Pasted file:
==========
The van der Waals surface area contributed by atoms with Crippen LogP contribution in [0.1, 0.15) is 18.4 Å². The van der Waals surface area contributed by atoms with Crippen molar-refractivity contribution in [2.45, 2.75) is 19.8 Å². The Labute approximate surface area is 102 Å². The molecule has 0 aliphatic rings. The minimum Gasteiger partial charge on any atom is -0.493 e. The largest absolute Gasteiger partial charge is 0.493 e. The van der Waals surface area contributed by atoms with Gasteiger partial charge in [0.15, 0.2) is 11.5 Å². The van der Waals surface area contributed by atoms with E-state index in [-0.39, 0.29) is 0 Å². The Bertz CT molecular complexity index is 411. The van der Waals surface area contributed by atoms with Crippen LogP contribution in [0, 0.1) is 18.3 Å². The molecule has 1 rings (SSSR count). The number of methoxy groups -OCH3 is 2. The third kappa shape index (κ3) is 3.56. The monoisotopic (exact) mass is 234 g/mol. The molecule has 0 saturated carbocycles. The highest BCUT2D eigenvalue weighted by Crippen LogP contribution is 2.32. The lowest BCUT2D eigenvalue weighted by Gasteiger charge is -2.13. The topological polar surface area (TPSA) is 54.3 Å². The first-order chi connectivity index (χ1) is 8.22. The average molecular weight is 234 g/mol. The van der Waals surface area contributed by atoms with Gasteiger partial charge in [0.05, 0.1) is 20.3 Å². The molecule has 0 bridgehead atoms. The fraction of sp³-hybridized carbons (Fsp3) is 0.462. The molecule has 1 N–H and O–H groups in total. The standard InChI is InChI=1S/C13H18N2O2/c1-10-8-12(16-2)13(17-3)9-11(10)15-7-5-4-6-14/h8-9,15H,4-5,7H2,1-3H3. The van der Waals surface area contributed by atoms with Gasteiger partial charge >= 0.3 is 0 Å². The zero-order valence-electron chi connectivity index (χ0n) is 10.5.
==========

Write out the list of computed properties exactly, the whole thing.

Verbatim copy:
The van der Waals surface area contributed by atoms with Crippen LogP contribution in [0.1, 0.15) is 18.4 Å². The van der Waals surface area contributed by atoms with Crippen molar-refractivity contribution in [2.45, 2.75) is 19.8 Å². The Labute approximate surface area is 102 Å². The molecule has 0 aliphatic rings. The minimum Gasteiger partial charge on any atom is -0.493 e. The largest absolute Gasteiger partial charge is 0.493 e. The van der Waals surface area contributed by atoms with Gasteiger partial charge in [0.15, 0.2) is 11.5 Å². The van der Waals surface area contributed by atoms with E-state index in [-0.39, 0.29) is 0 Å². The Bertz CT molecular complexity index is 411. The van der Waals surface area contributed by atoms with Crippen LogP contribution in [0, 0.1) is 18.3 Å². The molecule has 1 rings (SSSR count). The number of methoxy groups -OCH3 is 2. The third kappa shape index (κ3) is 3.56. The monoisotopic (exact) mass is 234 g/mol. The molecule has 0 saturated carbocycles. The highest BCUT2D eigenvalue weighted by Crippen LogP contribution is 2.32. The lowest BCUT2D eigenvalue weighted by Gasteiger charge is -2.13. The topological polar surface area (TPSA) is 54.3 Å². The first-order chi connectivity index (χ1) is 8.22. The average molecular weight is 234 g/mol. The van der Waals surface area contributed by atoms with Gasteiger partial charge in [0.05, 0.1) is 20.3 Å². The molecule has 0 bridgehead atoms. The fraction of sp³-hybridized carbons (Fsp3) is 0.462. The molecule has 1 N–H and O–H groups in total. The standard InChI is InChI=1S/C13H18N2O2/c1-10-8-12(16-2)13(17-3)9-11(10)15-7-5-4-6-14/h8-9,15H,4-5,7H2,1-3H3. The van der Waals surface area contributed by atoms with Gasteiger partial charge >= 0.3 is 0 Å². The zero-order valence-electron chi connectivity index (χ0n) is 10.5.